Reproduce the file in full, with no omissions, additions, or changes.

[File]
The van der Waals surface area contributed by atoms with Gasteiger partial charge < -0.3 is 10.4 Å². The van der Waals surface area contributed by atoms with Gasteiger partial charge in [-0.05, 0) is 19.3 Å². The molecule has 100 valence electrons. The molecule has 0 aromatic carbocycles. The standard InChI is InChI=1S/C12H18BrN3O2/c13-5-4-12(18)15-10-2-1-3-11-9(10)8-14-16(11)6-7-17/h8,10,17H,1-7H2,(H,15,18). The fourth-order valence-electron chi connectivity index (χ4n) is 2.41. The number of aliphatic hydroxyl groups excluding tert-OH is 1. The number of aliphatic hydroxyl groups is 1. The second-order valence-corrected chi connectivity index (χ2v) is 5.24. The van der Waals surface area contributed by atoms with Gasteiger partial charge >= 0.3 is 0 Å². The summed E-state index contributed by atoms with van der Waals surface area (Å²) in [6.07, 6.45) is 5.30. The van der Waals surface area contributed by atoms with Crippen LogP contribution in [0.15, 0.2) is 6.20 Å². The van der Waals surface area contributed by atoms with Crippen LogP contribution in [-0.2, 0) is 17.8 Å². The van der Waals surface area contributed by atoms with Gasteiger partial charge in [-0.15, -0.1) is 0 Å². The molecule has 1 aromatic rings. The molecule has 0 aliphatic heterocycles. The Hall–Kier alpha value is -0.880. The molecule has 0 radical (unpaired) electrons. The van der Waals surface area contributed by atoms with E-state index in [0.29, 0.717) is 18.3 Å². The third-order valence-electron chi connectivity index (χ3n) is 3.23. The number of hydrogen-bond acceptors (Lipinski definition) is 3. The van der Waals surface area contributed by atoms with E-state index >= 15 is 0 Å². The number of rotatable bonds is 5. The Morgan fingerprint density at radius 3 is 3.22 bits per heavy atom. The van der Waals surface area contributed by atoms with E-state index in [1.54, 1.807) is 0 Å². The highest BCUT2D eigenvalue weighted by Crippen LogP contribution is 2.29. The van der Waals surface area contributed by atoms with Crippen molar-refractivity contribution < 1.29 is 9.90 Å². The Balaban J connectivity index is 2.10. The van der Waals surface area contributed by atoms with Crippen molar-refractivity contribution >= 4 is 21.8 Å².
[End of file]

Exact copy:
The van der Waals surface area contributed by atoms with Gasteiger partial charge < -0.3 is 10.4 Å². The van der Waals surface area contributed by atoms with Gasteiger partial charge in [-0.05, 0) is 19.3 Å². The molecule has 100 valence electrons. The molecule has 0 aromatic carbocycles. The standard InChI is InChI=1S/C12H18BrN3O2/c13-5-4-12(18)15-10-2-1-3-11-9(10)8-14-16(11)6-7-17/h8,10,17H,1-7H2,(H,15,18). The fourth-order valence-electron chi connectivity index (χ4n) is 2.41. The number of aliphatic hydroxyl groups excluding tert-OH is 1. The number of aliphatic hydroxyl groups is 1. The second-order valence-corrected chi connectivity index (χ2v) is 5.24. The van der Waals surface area contributed by atoms with Gasteiger partial charge >= 0.3 is 0 Å². The summed E-state index contributed by atoms with van der Waals surface area (Å²) in [6.07, 6.45) is 5.30. The van der Waals surface area contributed by atoms with Crippen LogP contribution in [0.15, 0.2) is 6.20 Å². The van der Waals surface area contributed by atoms with Crippen LogP contribution in [-0.2, 0) is 17.8 Å². The van der Waals surface area contributed by atoms with Gasteiger partial charge in [-0.15, -0.1) is 0 Å². The molecule has 1 aromatic rings. The molecule has 0 aliphatic heterocycles. The Hall–Kier alpha value is -0.880. The molecule has 0 radical (unpaired) electrons. The van der Waals surface area contributed by atoms with E-state index in [0.29, 0.717) is 18.3 Å². The third-order valence-electron chi connectivity index (χ3n) is 3.23. The number of hydrogen-bond acceptors (Lipinski definition) is 3. The van der Waals surface area contributed by atoms with E-state index >= 15 is 0 Å². The number of rotatable bonds is 5. The Morgan fingerprint density at radius 3 is 3.22 bits per heavy atom. The van der Waals surface area contributed by atoms with E-state index in [1.54, 1.807) is 0 Å². The highest BCUT2D eigenvalue weighted by Crippen LogP contribution is 2.29. The van der Waals surface area contributed by atoms with Crippen molar-refractivity contribution < 1.29 is 9.90 Å². The Balaban J connectivity index is 2.10. The van der Waals surface area contributed by atoms with Crippen molar-refractivity contribution >= 4 is 21.8 Å².